We think that QuickBooks merits a network effect because despite using an accounting software, many small businesses opt to hire an accountant to go over their books that they track through software like QuickBooks. Since QuickBooks has the majority of the U.S. market for small-business accounting software, we think accountants have very little incentive to buy accounting software compatible with the minority of U.S. small businesses, which we believe makes small-business accountants more likely to opt for QuickBooks. QuickBooks also has partnerships with U.S. universities in which about 50,000 students receive the software for free each year--perpetuating, in our view, a cycle in which QuickBooks is the most well-known small-business accounting software, giving users more benefits from using the software as QuickBooks’ user base increases. These benefits are derived for both the accountant and the small-business owner. For example, accountants will have a higher probability that their clients use the same software they do. By both having the same software, the accountant can see the client’s books live rather than manually importing customer data into his or her software. We think these synergies are what lead Intuit partners, like PricewaterhouseCoopers, to do bulk QuickBooks orders in the thousands of units in order to sell the software to their small-business customers. Another reason users might hesitate to switch from QuickBooks is the need to retrain on other platforms for services already offered on QuickBooks, such as invoicing, payroll, assisted tax services, procurement services, and capital. We think that these options strengthen switching costs.
Accounting for roughly 41% of revenue is Intuit’s consumer offerings, including TurboTax software for DIY tax filing and Mint, a free platform in which consumers can connect their checking, savings, and mortgage accounts to get a holistic view of their financial health. We think that TurboTax exhibits high switching costs due to the stress of learning a new tax filing interface during an often short amount of time for many tax filers. According to the IRS, 20%-25% of Americans put off filing their taxes until the last two weeks before April 15. Apart from tax-season stress, TurboTax Online users can access former tax returns, which will autofill current tax forms with basic information from the previous year, which we think supports high switching costs and which we believe is reflected in the software’s 79% retention rate. Competitors like H&R Block, on the other hand, have retention rates near 73%.
We think that Mint has lower switching costs than TurboTax, given that it pertains to something less imperative than taxes, which is checking up on one’s financial health. Mint is offered for free, as Intuit makes money by allowing users to share data with lenders, which gives them access to possibly lower interest rates. This extra benefit to Mint users is discrete, in our opinion--meaning a user would not lose a loan after it is secured merely because of leaving Mint. While Mint, in our view, doesn’t have strong switching costs, we think that it directly contributes to upholding TurboTax’s switching costs. Tax documents from financial institutions customers have linked their Mint accounts to will automatically feed into TurboTax if cleared by the customer, making TurboTax renewals more likely, in our view.
Fair Value and Profit Drivers
Our fair value estimate for Intuit is $277 per share, implying a fiscal 2020 enterprise value/EBITDA of 35. We forecast Intuit’s five-year projected compound annual growth rate of 11% to be a function of entering new markets and increasing its retention in its traditional markets and inorganic growth from acquiring Credit Karma. To detail, we think Intuit will gradually increase market share of assisted tax-filing services, having entered the market in 2017 with TurboTax Live. As for retention, we think this will increase among surviving businesses as a result of a greater portion of QuickBase customers being connected with accountants via QuickBooks, which Intuit has said raises retention by 10 percentage points.
We expect Intuit’s revenue growth to outpace its growth in sales and marketing expense in the years ahead, leading to operating leverage and rising operating margins. We think that sales and marketing expenses will be able to come down to 34% of revenue by fiscal 2024 from 37% of revenue in fiscal 2019. Meanwhile, we think continued scale will help drive research and development costs down from 18% in fiscal 2019 to nearly 16% in fiscal 2024, as synergies are yielded between Credit Karma and Mint. In turn, we forecast Intuit’s operating margins rising from 27% in fiscal 2019 to 36% in fiscal 2024.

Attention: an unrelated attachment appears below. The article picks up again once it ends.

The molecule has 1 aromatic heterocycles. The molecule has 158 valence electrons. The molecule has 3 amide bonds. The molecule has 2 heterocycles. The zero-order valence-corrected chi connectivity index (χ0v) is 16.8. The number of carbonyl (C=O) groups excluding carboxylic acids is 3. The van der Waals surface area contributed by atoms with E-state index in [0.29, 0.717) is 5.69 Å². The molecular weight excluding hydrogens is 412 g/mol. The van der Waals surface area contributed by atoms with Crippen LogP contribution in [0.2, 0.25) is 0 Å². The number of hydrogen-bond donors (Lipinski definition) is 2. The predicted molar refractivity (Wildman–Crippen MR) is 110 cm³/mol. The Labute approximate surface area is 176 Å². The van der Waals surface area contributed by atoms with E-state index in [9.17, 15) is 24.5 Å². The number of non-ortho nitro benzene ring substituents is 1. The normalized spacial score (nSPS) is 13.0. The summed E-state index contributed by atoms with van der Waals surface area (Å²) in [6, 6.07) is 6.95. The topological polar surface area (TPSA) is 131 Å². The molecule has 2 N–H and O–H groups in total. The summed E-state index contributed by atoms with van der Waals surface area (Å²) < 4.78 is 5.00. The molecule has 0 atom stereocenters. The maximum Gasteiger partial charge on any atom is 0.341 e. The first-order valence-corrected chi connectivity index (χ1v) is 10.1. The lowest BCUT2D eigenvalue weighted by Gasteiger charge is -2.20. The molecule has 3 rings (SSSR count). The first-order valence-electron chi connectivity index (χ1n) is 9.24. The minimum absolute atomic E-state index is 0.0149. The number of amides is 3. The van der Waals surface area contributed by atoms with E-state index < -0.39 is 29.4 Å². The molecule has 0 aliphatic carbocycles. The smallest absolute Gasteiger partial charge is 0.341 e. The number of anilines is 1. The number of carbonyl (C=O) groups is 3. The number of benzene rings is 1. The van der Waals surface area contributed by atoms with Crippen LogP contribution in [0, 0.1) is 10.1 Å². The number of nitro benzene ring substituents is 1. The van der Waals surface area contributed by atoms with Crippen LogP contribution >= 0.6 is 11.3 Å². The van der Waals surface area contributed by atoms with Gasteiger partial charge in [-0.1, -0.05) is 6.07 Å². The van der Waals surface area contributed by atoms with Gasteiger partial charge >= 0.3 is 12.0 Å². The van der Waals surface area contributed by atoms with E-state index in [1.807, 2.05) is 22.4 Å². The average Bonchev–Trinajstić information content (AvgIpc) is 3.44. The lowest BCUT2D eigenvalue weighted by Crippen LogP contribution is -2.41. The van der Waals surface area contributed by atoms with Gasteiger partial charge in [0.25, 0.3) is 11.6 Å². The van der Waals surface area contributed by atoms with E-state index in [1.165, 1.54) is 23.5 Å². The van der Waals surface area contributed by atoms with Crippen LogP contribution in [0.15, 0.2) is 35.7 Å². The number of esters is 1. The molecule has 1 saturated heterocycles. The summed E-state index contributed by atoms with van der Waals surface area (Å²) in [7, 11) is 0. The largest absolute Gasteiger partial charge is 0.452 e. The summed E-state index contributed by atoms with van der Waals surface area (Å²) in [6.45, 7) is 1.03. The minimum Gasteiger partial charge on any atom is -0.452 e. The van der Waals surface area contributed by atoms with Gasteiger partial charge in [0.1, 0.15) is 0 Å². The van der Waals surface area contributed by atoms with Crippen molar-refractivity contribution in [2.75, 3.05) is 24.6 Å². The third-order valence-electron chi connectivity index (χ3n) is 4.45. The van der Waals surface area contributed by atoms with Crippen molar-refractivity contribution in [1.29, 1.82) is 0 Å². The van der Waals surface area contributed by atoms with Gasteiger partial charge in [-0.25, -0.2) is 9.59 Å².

Risk and Uncertainty
We think Intuit’s business operates under high uncertainty, given the risk of intensified regulation on online tax-filing software. Many developed countries have systems in which taxes are automatically filed for citizens, which are then reviewed by the citizens themselves, and the IRS could develop its own e-filing software. However, this was close to being restricted in April 2019 with the proposal of the Taxpayer First Act. If passed, the IRS would be barred from ever producing free tax-filing software--a feature of many developed countries.
Intuit is also under threat of the IRS requiring more tax-filing features to be included in its free filing offerings. Both Intuit and H&R Block are required under Free File, a 2002 agreement with the IRS, to provide basic filing software for free to those with annual income of $66,000 or less--which is approximately 70% of the U.S. taxpaying population. Despite the free filing option, only about 3% of taxpayers use Intuit’s or H&R Block’s free filing options--signaling that there’s room to grow with pressure to add on features to the free filing offerings.
We think Intuit’s greatest risk associated with QuickBooks is the possibility of a current small-business software provider like Stripe or Shopify entering the accounting space, which could create compelling reasons to switch from QuickBooks.
We consider Intuit’s stewardship rating to be Standard. In January 2019, Sasan Goodarzi took the helm as CEO, adding to his 14-year tenure at Intuit, which included former leadership within the small-business and self-employed group. We think Goodarzi has advocated for stewardship of capital that has been consistent with the company’s record. In our view, this entails continuing to innovate to defend its moat, closing on value-creative acquisitions when fit, and increasing shareholder returns via continuation of the company’s dividend and repurchase policy.
Over the past four years, Intuit has delivered roughly $5.5 billion to shareholders via share repurchases and dividends. Over fiscal 2016 to 2019, the company’s payout ratio has fluctuated from 31% to 36%. With Goodarzi’s leadership, we think the company will be able to maintain a payout ratio in the low to high 30s and return nearly $2.4 billion in share repurchases over the next five years.
Intuit is a provider of small-business accounting software (QuickBooks), personal tax solutions (TurboTax), and professional tax offerings (Lacerte). Founded in the mid-1980s, Intuit controls the majority of U.S. market share for small-business accounting and DIY tax-filing software.